In Islam Latinos find a community more sympathetic to their plight. Muslims, who are also a minority in the U.S., identify more closely with the Latino struggle for justice and equality. Estranged from mainstream Christian America, Latinos can identify with and take pride in the Muslim community and in Islam’s past. Gonzalez, one the co-founders of the Latino Muslim organization Alianza Islamica, says he “grew up in a revolutionary environment. East Harlem was a center for political activism and the struggle for human rights of people of all color. We had fervor to continue the struggle but no place to go. We were disenfranchised. We sought other outlets and came upon Islam. We became serious young men seeking to elevate ourselves within our society. We got this from Islam.”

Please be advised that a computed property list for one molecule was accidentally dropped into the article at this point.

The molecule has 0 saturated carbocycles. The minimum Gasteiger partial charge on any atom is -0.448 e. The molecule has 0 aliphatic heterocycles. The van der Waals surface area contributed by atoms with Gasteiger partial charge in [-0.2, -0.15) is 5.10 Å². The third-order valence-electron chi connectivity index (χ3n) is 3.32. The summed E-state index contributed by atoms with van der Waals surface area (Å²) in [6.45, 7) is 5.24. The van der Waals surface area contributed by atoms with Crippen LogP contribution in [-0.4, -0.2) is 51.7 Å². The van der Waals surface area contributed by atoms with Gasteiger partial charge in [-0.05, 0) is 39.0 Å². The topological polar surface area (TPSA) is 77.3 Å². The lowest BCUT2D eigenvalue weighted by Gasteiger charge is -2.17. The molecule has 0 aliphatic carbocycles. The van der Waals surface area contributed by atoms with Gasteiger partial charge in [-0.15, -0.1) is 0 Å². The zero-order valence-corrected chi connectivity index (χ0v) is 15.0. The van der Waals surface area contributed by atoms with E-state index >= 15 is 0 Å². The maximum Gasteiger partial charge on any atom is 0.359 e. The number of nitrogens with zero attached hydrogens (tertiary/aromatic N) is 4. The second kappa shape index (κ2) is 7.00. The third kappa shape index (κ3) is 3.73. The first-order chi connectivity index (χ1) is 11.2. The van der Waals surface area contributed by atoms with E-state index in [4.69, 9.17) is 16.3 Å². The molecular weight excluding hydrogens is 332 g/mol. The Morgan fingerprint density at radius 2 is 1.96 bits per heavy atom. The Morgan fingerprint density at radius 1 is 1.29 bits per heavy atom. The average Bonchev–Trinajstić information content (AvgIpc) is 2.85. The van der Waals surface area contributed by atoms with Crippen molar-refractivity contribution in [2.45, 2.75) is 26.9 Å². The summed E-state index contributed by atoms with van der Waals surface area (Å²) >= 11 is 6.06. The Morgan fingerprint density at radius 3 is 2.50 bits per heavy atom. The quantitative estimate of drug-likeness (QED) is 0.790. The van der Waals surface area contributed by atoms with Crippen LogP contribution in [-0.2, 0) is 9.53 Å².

Perhaps it is Islam’s doctrine of racial equality and unity that appeals to minority groups. Substantial numbers of African Americans have also converted to Islam in recent decades. The religion unifies various minorities within the U.S., whose social and economic circumstances are often similar. Gonzalez describes Islam as “a universal faith where people of all walks of life pray together. Religion unifies culture and enhances it.” For Gonzalez, Latino and African American Muslims face a common struggle: “the plight of blacks [in the U.S.] is similar to the plight of Latinos. We closely identify with each other in New York City.”